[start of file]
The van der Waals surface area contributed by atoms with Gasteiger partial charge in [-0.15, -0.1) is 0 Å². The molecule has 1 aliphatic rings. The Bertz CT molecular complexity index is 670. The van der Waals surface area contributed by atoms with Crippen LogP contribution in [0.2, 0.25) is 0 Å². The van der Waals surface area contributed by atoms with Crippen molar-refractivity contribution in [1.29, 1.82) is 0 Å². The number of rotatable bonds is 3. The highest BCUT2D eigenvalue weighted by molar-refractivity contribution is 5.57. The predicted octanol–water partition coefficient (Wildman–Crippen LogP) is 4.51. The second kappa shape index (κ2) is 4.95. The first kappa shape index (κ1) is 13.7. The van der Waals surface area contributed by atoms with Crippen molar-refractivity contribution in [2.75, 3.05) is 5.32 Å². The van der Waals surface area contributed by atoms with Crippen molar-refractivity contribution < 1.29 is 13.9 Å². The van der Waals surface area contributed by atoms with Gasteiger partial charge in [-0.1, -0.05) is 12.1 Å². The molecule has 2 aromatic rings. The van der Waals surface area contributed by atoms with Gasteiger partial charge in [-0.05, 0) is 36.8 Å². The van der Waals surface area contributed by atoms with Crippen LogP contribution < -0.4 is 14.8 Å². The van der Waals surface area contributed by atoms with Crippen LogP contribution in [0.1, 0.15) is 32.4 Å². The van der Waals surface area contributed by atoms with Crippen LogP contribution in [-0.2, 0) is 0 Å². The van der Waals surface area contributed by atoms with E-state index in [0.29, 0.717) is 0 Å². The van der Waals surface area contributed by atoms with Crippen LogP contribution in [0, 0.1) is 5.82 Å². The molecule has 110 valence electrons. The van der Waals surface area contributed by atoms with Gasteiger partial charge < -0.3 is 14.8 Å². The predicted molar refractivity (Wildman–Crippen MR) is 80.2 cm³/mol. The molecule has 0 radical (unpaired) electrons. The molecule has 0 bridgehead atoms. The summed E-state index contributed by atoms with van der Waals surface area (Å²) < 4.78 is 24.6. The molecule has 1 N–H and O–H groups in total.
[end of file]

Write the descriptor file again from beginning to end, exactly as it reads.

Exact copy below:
The van der Waals surface area contributed by atoms with Gasteiger partial charge in [-0.15, -0.1) is 0 Å². The molecule has 1 aliphatic rings. The Bertz CT molecular complexity index is 670. The van der Waals surface area contributed by atoms with Crippen LogP contribution in [0.2, 0.25) is 0 Å². The van der Waals surface area contributed by atoms with Crippen molar-refractivity contribution in [1.29, 1.82) is 0 Å². The number of rotatable bonds is 3. The highest BCUT2D eigenvalue weighted by molar-refractivity contribution is 5.57. The predicted octanol–water partition coefficient (Wildman–Crippen LogP) is 4.51. The second kappa shape index (κ2) is 4.95. The first kappa shape index (κ1) is 13.7. The van der Waals surface area contributed by atoms with Crippen molar-refractivity contribution in [2.75, 3.05) is 5.32 Å². The van der Waals surface area contributed by atoms with Crippen molar-refractivity contribution < 1.29 is 13.9 Å². The van der Waals surface area contributed by atoms with Gasteiger partial charge in [-0.1, -0.05) is 12.1 Å². The molecule has 2 aromatic rings. The van der Waals surface area contributed by atoms with Gasteiger partial charge in [-0.05, 0) is 36.8 Å². The van der Waals surface area contributed by atoms with Crippen LogP contribution < -0.4 is 14.8 Å². The van der Waals surface area contributed by atoms with Crippen LogP contribution in [0.1, 0.15) is 32.4 Å². The van der Waals surface area contributed by atoms with Crippen LogP contribution in [-0.2, 0) is 0 Å². The van der Waals surface area contributed by atoms with E-state index in [0.29, 0.717) is 0 Å². The van der Waals surface area contributed by atoms with Crippen LogP contribution in [0, 0.1) is 5.82 Å². The molecule has 110 valence electrons. The van der Waals surface area contributed by atoms with Gasteiger partial charge < -0.3 is 14.8 Å². The predicted molar refractivity (Wildman–Crippen MR) is 80.2 cm³/mol. The molecule has 0 radical (unpaired) electrons. The molecule has 0 bridgehead atoms. The summed E-state index contributed by atoms with van der Waals surface area (Å²) < 4.78 is 24.6. The molecule has 1 N–H and O–H groups in total.